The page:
- Credit: NS Council Copyright
Weston-super-Mare is famous for its donkeys.
Every summer, families bring down their newest addition for their first donkey ride; for many it is a rite of passage to be undertaken by each new generation.
Most people could not imagine the town without them: a fact that is hardly surprising when one realises that donkeys have been on its beach for almost 200 years.
In the early 19th century the donkeys of Weston were an important part of the fishing industry.
Fishermen would place a basket on either side of the donkey and lead them down to the tide edge, where the baskets would be filled with the catch of the day.
The donkey’s patient temperament, gentle character and sure footedness meant that they were ideal animals for such a task and, as such, they were highly valued by the fishermen.
However, as the century progressed, the Victorians began to visit seaside towns for health and pleasure and the seaside resort was born.
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It seemed as if donkeys might be out of a job until it was realised that the very characteristics which had made them so useful to the fishermen could be adapted to the needs of holidaymakers.
Weston-super-Mare, and one family in particular, was among the first to realise this.
The Mager family began their famous donkey rides in 1886 and, five generations later, the same family and their donkeys continue to be one of the most popular attractions in Weston-super-Mare.
It was begun by William Mager who realised that many invalids visited the town, in order to benefit from the healthy sea air.
However, some of them found it difficult to walk on the beach and so William discovered a way of making it easier for them.
He made a little carriage, which resembled a bath chair, and attached it to a donkey to pull along at a stately pace.
Soon, it was not only invalids that wanted to be pulled by a donkey: fashionable ladies and gentlemen thought it would be a very novel way of enjoying the beach without actually having to walk on it.
In order to cater for this new wealthy clientele, William dressed his young son as a coachman in order to walk beside the donkey.
As time passed, people wanted to experience sitting on the donkeys themselves, although many ladies would insist on riding side saddle.
Today, the family has 50 donkeys and the business is run by brothers Nick, Kevin and Pete Mager; although Nick’s father, Ron, who is now in his 80s, continues to be involved.
It’s hard to completely retire from the business but as Ron says, “If I didn’t enjoy it as much as I do, I wouldn’t continue to do it at my age.”
Ron and his sons have heard several sweet nothings whispered between courting couples as they ride on the donkeys and have even overheard one or two marriage proposals.
In fact, one couple make a point of coming back to see the Mager donkeys on their wedding anniversary every July because it was while riding donkeys, more than 50 years ago, that they decided to marry.
Nick Mager also discovered romance because of the donkeys, as it was through them that he found his wife, Ann.
In a custom that still goes on today, the donkeys take part in the annual Palm Sunday service. Nick laughs as he recalls what happened, “My dad had told me to take two donkeys along to the service but unusually for me in those days, I was too early.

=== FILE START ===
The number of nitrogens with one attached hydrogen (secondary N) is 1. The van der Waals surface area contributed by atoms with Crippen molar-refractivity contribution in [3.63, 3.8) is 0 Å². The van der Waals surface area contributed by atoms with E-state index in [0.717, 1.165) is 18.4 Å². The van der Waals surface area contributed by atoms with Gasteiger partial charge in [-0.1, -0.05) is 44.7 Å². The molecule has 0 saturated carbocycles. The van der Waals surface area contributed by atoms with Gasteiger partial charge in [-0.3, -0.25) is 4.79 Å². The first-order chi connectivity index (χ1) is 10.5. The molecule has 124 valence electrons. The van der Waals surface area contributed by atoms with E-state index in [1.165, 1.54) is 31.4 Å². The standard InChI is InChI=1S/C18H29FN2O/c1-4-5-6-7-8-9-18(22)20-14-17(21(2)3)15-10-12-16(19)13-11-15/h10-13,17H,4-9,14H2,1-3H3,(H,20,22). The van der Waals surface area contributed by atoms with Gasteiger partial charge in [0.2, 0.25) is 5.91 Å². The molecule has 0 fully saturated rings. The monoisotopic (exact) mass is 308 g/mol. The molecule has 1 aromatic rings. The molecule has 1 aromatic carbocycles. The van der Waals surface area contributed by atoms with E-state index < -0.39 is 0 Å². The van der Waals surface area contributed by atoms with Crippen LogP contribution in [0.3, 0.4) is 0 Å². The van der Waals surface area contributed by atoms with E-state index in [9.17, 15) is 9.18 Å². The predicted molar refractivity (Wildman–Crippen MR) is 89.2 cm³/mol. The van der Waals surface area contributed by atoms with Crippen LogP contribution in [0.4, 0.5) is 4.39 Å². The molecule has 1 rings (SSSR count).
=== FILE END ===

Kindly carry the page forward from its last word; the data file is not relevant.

“The vicar told me to wait and I decided to pass the time by giving the donkeys a final brush with a curry comb.
“The vicar took pity on me and sent his daughter, Anne, out with a drink of lemonade.
“I would like to say that she immediately fell in love with me but I have to be honest: it was the donkeys that she fell in love with first!”
Today, the family owns 50 donkeys and has three pitches on the beach.
The family has won many awards including The Nation’s Favourite Seaside Attraction and believe it is, in part, due to the success in picking the best donkeys.
They must be gentle, like being with people and have a friendly disposition.
The family gets many of its donkeys from The Donkey Sanctuary and prides itself on being able to pick a donkey that will enjoy its work as one of the famous Weston-super-Mare donkeys.
There are certainly lots of benefits for the donkeys: not only do they become local celebrities, they are also treated very well and enjoy long relaxing winter breaks at a local farm!
Amal Khreisheh, a curator at Somerset Heritage Centre, acknowledges the importance of the donkeys to the town: “We have a permanent exhibition at Weston-super-Mare Museum and obviously the donkeys feature in that.
“However, at Somerset Heritage Centre, we hold an absolutely fascinating archive photograph collection of them.
“Some of these photographs are very early indeed and it is a delight to see how, although the fashions of the people who sit on the donkeys have changed, one thing remains constant: the smile on everyone’s face!”
Last year, fibre glass models of the donkeys were auctioned in order to raise money for Children in Need and the RNLI.
Each donkey had been decorated by a local artist, in a unique way and there was expected to be a lot of local interest.
There certainly was a lot of local interest but the organisers were amazed to have bids made from places as far away as Hong Kong: it seemed that everyone wanted to own a Weston-super-Mare donkey or, at least, a replica of one!
The Mager family is rightly proud of the donkeys and their heritage.
The family has been on the beach for 125 years and believes that there will always be donkeys on Weston-super-Mare beach.
Happily, many people agree with them!